Comparatively, a 29plus wheel seems to flex ever-so-slightly, and the larger diameter creates a greater angle of attack, blunting the edges for you as you take on corners and dodge trees. That said, everything about the Fuse feels solid, giving you the confidence to throw it around a bit without fear of damaging it.

The Command Post dropper worked as advertised with no hesitation in cold or wet conditions, and the Fox 34 Float was as composed as Luke Cage in a street fight, taking hits at both low and high speed with equal indifference. This could also explain the seemingly uptight rear end, in that the front is so good and so “up for it” that anything by comparison feels rigid.

One of the highlights of this bike for me was the SRAM Guide R brakes. They are truly the best brakes I’ve ever used. Dry, wet, cold, hot, they work with buttery smoothness, and they work right out of the box. No break-in period needed.

Conclusion

If last year taught us anything, it’s that the popularity of voluminous air receptacles cannot be underestimated. Whether you agree with this sentiment or not is of no great import; brands both large and small are super-sizing their wares with more frequency, or opting to develop whole new lines to accommodate the big ‘n wide crowd.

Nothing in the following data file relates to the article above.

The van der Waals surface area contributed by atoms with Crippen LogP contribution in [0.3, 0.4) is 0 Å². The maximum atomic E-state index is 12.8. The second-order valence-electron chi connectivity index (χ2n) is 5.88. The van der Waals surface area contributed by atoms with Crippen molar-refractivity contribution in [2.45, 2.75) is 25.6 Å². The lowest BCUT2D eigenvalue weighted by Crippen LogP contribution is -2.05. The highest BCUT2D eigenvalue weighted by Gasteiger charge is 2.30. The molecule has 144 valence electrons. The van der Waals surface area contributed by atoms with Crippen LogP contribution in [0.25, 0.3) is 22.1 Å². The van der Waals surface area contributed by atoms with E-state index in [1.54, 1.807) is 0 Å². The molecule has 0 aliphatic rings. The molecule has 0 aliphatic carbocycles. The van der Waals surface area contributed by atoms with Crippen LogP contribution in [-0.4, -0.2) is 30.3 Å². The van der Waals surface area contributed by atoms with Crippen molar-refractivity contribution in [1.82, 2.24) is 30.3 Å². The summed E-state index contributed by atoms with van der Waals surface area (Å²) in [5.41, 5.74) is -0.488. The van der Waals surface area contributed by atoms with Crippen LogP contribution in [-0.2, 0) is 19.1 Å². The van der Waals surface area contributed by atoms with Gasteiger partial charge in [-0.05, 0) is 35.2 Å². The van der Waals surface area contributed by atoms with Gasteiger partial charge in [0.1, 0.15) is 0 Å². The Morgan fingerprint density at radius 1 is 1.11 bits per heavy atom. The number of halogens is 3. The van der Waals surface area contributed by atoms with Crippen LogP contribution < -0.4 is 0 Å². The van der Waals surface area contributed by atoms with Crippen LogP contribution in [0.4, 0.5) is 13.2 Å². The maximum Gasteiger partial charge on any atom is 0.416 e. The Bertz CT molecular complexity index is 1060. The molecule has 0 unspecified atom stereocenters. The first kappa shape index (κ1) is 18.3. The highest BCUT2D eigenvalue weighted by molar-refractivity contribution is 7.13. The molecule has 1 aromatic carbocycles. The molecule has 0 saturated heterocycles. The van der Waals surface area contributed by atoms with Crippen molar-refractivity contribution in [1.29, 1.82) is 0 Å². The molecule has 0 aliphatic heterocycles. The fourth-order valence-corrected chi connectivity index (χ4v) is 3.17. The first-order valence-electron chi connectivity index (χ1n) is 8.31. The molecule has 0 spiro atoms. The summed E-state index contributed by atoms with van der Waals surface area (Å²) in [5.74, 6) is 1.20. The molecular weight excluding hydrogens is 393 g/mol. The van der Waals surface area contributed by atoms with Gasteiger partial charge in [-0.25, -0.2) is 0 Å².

The Specialized Fuse Expert Carbon 6Fattie, is an excellent choice for anyone (drug smugglers) looking for a fun bike that can do just about everything right out of the box (smuggle drugs) and gets bonus points for remembering a spare tube and tools for you when you forget them yourself (drug mule).

Specs:

Reach: 17.3”
Stack: 24.9”
Top Tube: 25”
Head Tube: 67.5°
BB Height: 12.5”
Chainstay: 16.9”
Weight: 29 lbs.

Price: $3,500
Sizes: S, M, L (tested), XL 

Photos: Jon Pratt


This review originally appeared in Dirt Rag 197. Subscribe now to never miss an issue and while you’re at it, sign up for our email newsletter to get fresh content delivered to your inbox every Tuesday!

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2 Comments

  1. Easily one of the best bike reviews I’ve ever read from a literary standpoint. I’m still not sold on fatties but I like the idea.

  2. I understand that this bike has some storage options that stray from the typical options on most bikes, but really, what is up with the drug smuggler references in this review?!